3. Build out the series into longer strings of books.
  4. Write shorter books, fewer big bricks.
  5. Focus more of my energies on the series that sell and earn the time and privilege of my artsy passions later.
  6. I won’t stretch out a story longer than it takes to tell it. That wouldn’t serve the readers. However, I wouldn’t be against writing more stories in the same universe and tying it all together. (Just did that with Dream’s Dark Flight, a stand alone that fits with the Dimension War Series.)
  7. Write more of what readers actually read instead of what I want to read. I know the typical advice is to write what you want to read (and it is important to know your genre.) However, I’m a writer. I finally figured out (since working under pseudonyms) that I can write in just about any genre and make it interesting for myself.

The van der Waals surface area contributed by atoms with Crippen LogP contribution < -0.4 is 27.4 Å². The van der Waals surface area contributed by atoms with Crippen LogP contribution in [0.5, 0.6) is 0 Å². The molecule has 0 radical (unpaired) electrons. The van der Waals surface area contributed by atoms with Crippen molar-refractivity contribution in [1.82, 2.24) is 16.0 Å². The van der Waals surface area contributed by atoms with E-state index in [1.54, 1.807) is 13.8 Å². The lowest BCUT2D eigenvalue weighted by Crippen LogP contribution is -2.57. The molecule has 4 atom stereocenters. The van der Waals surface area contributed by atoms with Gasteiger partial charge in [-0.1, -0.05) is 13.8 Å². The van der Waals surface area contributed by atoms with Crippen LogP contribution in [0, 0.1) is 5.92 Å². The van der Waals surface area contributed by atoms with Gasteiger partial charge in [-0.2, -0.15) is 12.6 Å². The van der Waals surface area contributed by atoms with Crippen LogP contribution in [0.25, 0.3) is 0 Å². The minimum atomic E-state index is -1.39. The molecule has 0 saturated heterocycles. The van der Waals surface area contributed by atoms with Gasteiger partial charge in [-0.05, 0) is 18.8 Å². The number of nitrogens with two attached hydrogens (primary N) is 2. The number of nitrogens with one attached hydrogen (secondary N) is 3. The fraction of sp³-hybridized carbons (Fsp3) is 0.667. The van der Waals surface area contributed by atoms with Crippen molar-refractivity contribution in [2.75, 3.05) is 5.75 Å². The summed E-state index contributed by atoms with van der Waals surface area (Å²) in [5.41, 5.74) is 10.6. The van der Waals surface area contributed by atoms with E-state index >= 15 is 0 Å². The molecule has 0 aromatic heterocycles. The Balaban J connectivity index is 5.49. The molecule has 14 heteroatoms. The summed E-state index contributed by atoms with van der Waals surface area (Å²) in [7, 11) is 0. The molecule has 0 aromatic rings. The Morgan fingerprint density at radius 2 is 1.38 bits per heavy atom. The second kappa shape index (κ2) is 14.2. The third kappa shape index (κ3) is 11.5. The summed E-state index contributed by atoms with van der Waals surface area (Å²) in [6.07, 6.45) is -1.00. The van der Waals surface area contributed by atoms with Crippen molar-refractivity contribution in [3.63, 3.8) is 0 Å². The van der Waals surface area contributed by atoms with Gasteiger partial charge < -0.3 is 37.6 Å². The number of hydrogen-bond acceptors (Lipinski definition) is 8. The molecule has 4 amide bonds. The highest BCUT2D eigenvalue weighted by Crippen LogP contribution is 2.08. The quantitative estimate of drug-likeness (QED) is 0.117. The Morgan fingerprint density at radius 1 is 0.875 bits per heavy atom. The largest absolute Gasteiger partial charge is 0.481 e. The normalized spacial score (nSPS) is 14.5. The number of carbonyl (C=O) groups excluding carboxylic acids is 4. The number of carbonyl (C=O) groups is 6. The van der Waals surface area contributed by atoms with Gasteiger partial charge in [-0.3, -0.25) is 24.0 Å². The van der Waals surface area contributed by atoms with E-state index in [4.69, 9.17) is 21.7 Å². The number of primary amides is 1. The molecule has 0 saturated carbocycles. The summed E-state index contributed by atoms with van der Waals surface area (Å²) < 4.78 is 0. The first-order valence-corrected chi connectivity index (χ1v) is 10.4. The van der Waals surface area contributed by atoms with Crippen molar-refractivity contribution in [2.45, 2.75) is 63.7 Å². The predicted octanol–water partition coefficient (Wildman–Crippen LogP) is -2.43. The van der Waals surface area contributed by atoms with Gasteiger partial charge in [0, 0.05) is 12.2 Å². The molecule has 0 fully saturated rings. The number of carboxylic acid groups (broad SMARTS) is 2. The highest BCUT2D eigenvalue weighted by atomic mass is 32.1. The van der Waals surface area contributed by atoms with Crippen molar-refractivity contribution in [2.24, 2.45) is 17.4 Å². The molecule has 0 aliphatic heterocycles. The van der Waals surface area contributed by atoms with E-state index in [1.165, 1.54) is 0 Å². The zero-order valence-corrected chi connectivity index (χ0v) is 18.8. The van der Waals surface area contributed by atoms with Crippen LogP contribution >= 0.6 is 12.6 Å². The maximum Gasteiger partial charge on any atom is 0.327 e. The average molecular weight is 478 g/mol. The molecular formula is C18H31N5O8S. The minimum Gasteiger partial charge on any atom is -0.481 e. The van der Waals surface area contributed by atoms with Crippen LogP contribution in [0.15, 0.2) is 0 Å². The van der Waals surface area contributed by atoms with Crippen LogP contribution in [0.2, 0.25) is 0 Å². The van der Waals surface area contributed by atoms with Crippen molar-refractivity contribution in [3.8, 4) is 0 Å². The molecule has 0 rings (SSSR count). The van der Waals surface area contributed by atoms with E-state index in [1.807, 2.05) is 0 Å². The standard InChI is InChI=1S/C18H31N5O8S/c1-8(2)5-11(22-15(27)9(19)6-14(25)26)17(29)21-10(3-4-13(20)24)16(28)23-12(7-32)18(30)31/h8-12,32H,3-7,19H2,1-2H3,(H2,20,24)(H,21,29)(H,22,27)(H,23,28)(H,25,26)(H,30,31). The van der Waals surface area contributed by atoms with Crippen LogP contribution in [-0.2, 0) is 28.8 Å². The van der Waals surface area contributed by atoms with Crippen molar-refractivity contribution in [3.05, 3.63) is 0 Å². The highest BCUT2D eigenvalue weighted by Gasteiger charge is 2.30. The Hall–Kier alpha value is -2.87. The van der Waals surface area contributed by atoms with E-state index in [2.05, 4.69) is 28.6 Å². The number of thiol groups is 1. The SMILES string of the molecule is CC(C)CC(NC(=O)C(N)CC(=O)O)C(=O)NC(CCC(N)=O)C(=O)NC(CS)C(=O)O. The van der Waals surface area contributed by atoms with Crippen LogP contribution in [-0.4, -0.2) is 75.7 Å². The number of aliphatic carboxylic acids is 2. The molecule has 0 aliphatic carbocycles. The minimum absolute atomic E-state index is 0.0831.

There are many other things I’d do differently, of course, but that would be a good start. Now I’ll retcon and reverse engineer that plan. Or build a time machine. The time machine is coming along pretty well.

~ I’m a writer across several genres, darn it. Couldn’t beat the ADD. I just started a podcast in which I go deep on life management issues. The podcast is complementary to my latest book, Do the Thing! It’s about managing stress, pain, time and energy. Find out more on my author page at www.AllThatChazz.com

new-all-that-chazzstress-relief-podcast

 

Filed under: publishing

Winner of Writer's Digest's 2014 Honorable Mention in Self-published Ebook Awards in Genre

The first 81 lessons to get your Buffy on

More lessons to help you survive Armageddon

"You will laugh your ass off!" ~ Maxwell Cynn, author of Cybergrrl

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Action like a Guy Ritchie film. Funny like Woody Allen when he was funny.

Jesus: Sexier and even more addicted to love.